Check out these 5 useful tips for a blissful career!
So many of our movies show the heroine in a wet sari, gyrating under a waterfall or in rain. What is with the Indian man's obsession with this?
So many of our movies show the heroine in a wet sari, gyrating under a waterfall or in rain. What is with the Indian man’s obsession with this?
Disclaimer: The following post has culminated from engagingly silly thoughts of a random lazy afternoon, and the article in no way demands to be taken seriously.
Dream sequence begins. Sridevi steps into the rain in her blue chiffon sari, singing and dancing with Anil Kapoor. Her slim hourglass figure wrapped in the thin, body-hugging fabric made thousands of Indian men wish that they were Mr. India.
There was a period when almost every mainstream Bollywood heroine had donned the wet sari to keep filmmakers happy and the male gaze hooked.
The trend has been fading over the years (isn’t a bikini scene easier to shoot and a lot more revealing?) but many remixed songs in movies keep resurrecting the dripping-wet trend to catch the eye of those who miss the good old wet scenes.
So why did the sari become the crazy Bollywood sexual innuendo?
An on-screen steamy shower scene was kind of prohibited in a twisted way, just like many other acts. Bollywood finally came up with a subtle (not-so-subtle) equivalent of that too, the wet sari! And let’s face it, people were getting bored of those two garden flowers kissing each other, so they did need a euphemism replacement.
Global warming: Raj Kapoor did introduce the drenched six-yard fabric on screen but the wet sari was at its peak in the 80s, 90s and 00s, the decades revealing a depleting Indian climate. The viewers could use a rainy sight, right?
Every other romantic/lustful song lyrics mentioned the never-ending pyaas of the hero, thus the wetness on land and the object (read: heroine) was the perfect contrast. Is that why the hero would try licking off water drops from her neck? (Eww)
(source: India Forums)
I interacted with a few others who had significant thoughts to share on the issue. “Why do we overanalyze issues? Maybe the heroine herself demanded a good shower. Sleepless nights and busy schedules, you know? Baths are time-consuming,” said one.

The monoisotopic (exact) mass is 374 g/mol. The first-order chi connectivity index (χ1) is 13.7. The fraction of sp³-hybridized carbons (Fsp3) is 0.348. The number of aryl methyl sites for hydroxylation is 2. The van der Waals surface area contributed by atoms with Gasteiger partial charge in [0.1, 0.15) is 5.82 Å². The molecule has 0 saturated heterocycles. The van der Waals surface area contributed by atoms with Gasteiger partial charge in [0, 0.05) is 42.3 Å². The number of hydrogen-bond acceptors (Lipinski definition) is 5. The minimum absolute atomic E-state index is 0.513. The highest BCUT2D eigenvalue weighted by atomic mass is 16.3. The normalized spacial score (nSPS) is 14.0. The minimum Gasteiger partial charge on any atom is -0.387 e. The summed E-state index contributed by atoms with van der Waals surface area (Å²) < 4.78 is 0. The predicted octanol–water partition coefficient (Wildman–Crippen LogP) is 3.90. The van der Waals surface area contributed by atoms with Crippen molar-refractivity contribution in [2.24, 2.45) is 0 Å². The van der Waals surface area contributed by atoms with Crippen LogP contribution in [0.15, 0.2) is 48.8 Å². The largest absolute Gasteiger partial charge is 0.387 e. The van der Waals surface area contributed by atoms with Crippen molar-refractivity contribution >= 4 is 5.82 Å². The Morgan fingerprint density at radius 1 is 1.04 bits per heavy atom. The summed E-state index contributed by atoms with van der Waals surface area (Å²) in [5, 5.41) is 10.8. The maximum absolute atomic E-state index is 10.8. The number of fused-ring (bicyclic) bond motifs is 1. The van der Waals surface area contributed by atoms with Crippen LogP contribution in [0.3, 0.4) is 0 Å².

Another girl revealed her fantasy that never came true on-screen – “Farah Khan kept showing Shah Rukh’s wet shirt. My wish to see him in a wet sherwani remains unheard,” she sighed.
The modern Indian heroine isn’t a chiffon-clad woman anymore, leading to the fall of the trend that once kept the male gaze hooked to dripping bodies on screen. All those men have my deepest sympathy, now that we don’t see the wet sari and the drenched sari-clad heroine as much as many would like.
Nevertheless people will keep fantasizing about dripping wet clothes and kissing flowers. If you have any more awkward ideas for on-screen romance, let us know!
Header image is a still from the movie Mr India
Women's Web is an open platform that publishes a diversity of views. Individual posts do not necessarily represent the platform's views and opinions at all times. If you have a complementary or differing point of view, sign up and start sharing your views too!
Women's Web is an open platform that publishes a diversity of views, individual posts do not necessarily represent the platform's views and opinions at all times.
Stay updated with our Weekly Newsletter or Daily Summary - or both!
Emotional Eating: the practice of finding comfort in food is common and if unregulated can lead to eating complications. Here is a step-by-step guide on how you can cope up with emotional eating.
Do you find yourself reaching for a bar of chocolate or a bowl of ice cream when you are upset? Well, finding comfort in food is common and is part of a practice called Emotional Eating.
People who emotionally eat are found to do so several times a week to suppress their negative feelings. They may later regret on doing so and this becomes a vicious cycle leading to multiple eating disorders and weight related stress
What causes someone to eat emotionally? Anything from work stress to financial woes, health issues and even relationship struggles can be the root cause of emotional eating. It’s an issue which affects both sexes, but is more common in women than in men.
Neena Gupta’s take on love between a man and woman opens a can of worms. She’s speaking her truth, which is a reality for so many people, but is it universal?
Neena Gupta made a statement in her interview with Humans of Bombay that she doesn’t believe love exists between a man and a woman. She said it starts off with lust, which then changes into affection, and becomes a habit. The only love she’s ever known and felt is for her daughter, Masaba.
Neena is married to Vivek Mehra, a chartered accountant who she first met on a flight. Vivek Mehra has two children, and it’s his second marriage. It’s Neena’s second marriage too. She was earlier married at an early age of 20. She has one child, Masaba, from her previous relationship with the now retired West Indian cricketer, Vivian Richards.
Her statement about love evoked some vehement reactions ranging from she’s not met the right man to “blood runs thicker than water”.
Please enter your email address